The presentation of septic cavernous sinus thrombosis can be acute and fulminant with bilateral ophthalmoplegia. It also can be subacute and more subtle, as in our case. Headache is the most common initial symptom, and it usually presents as sharp forehead and retro-orbital pain along the distribution of V1 and V2 nerves. Hypoesthesia or hyperesthesia along V1 and V2 is also possible. Owing to the central location of cranial nerve VI in the cavernous sinus, abduction deficit predominates and is also the last to resolve with treatment. Ptosis may be the result of orbital venous congestion, sympathetic paresis or cranial nerve III palsy.
Options for treatment. Owing to the rarity of septic cavernous sinus thrombosis, prospective trials are lacking and there is significant controversy as to optimal treatment, which always includes high-dose intravenous antibiotics. The antibiotics must be continued for more than three weeks due to poor penetration into thrombi.
The causative organisms are commonly gram positive bacteria—such as streptococcal species, like pneumococcus, or staphylococcal species—but anaerobes, gram negative organisms and fungi also have been implicated.1 Thus, the combination of a penicillinase-resistant penicillin and a third or fourth generation cephalosporin is the standard empiric regimen. If there is evidence of sinusitis or dental infection, anaerobic coverage is added.
Anticoagulation is a controversial adjunctive therapy. It should only be initiated after ruling out contraindications, such as intracranial hemorrhage and cerebral infarction. There is significant concern for the increased risk of bleeding complications. However, retrospective observations suggest that anticoagulation is beneficial when started early and is recommended when thrombosis remains unilateral.2,3
Steroids also can be considered, as they have been credited with decreasing the rate of cranial nerve dysfunction. They are especially useful in cases of Addisonian crisis.4 However, steroids should not be initiated until proper antibiotic therapy has been initiated. Finally, surgical drainage of any intracranial abscesses or involved sinuses can be considered.
Although septic cavernous sinus thrombosis is rare, its early presentation can masquerade as the more commonly seen orbital cellulitis. Thus, it must always be kept on the differential of infectious causes of proptosis. Subtle signs such as selective ophthalmoplegia and ocular misalignment, which are not typically seen in orbital cellulitis, should not be overlooked. Signs suggestive of meningitis should always be noted in a standard review of symptoms. If neuroimaging is performed, evaluating the superior ophthalmic vein and the cavernous sinus should be routine parts of the review.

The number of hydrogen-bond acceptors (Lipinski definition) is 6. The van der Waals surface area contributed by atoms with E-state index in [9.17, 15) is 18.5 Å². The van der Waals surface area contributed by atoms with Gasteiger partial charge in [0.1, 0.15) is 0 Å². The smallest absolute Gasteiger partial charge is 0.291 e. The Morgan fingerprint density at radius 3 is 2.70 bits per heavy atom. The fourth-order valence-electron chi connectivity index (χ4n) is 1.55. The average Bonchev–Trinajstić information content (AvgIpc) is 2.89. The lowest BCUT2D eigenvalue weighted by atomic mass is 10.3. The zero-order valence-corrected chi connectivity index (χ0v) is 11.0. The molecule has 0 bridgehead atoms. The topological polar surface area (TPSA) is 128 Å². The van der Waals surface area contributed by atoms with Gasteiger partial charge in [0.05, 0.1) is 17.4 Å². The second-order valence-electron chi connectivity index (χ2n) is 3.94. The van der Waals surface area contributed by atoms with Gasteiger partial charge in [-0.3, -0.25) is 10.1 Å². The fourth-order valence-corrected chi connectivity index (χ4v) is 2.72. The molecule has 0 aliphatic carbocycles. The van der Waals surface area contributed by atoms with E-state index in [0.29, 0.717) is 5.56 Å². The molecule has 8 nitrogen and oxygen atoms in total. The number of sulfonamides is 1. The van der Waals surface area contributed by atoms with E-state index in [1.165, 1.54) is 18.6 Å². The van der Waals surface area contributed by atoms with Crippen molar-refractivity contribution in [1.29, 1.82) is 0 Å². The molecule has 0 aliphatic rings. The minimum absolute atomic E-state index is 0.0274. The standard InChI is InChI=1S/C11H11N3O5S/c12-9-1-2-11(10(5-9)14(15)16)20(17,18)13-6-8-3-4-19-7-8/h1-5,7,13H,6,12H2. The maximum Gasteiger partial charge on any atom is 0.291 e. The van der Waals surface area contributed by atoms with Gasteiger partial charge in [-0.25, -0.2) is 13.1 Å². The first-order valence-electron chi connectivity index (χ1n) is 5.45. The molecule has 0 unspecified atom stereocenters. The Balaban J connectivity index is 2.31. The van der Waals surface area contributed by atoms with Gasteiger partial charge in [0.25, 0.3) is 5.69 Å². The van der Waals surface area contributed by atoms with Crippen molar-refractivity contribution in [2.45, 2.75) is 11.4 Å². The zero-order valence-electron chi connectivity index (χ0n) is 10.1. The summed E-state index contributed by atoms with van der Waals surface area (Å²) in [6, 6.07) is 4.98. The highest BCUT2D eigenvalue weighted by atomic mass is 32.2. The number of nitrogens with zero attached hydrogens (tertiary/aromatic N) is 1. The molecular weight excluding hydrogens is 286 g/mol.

Septic cavernous sinus thrombosis is an emergency as it can have devastating complications. It requires an interdisciplinary approach and immediate aggressive therapy, including the consideration of steroids, anticoagulation and anaerobic antibiotic coverage. Overlooking these subtle indicators and initially pursuing the standard empiric therapy for orbital cellulitis could significantly delay the diagnosis with possible detriment to the patient.
Tommy had a lumbar puncture, which demonstrated a slightly elevated white blood cell count (303 WBC/mm3), elevated protein (143 mg/dL) and decreased glucose (42 mg/dL) consistent with bacterial meningitis.
He was admitted and started on intravenous clindamycin, vancomycin and Zosyn (piperacillin and tazobactam). Anticoagulation also was started, and surgical drainage of his sinuses was considered but, owing to clinical improvement, was never pursued. No steroids were used in his treatment.
Tommy remained hospitalized for a week, after which he received outpatient intravenous antibiotics for approximately two months. Anticoagulation was continued for seven months until complete resolution of the cavernous sinus thrombosis.
His ophthalmic findings resolved, with the abduction deficit being the last symptom to resolve.
He suffered no lasting complications.
1 Ebright, J. R. et al. Arch Intern Med 2001;161(22):2671–2676.
2 Levine, S. R. et al. Neurology 1988;38(4):517–522.
3 Yarington Jr., C. T. Proc R Soc Med 1977;70(7):456–459.
4 Ivey, K. J. and H. Smith. J Neurol Neurosurg Psychiatry 1968;31:187–189.
Dr. Choe is a second-year resident and Dr. Trobe is a professor of ophthalmology and neurology. Both are at the University of Michigan.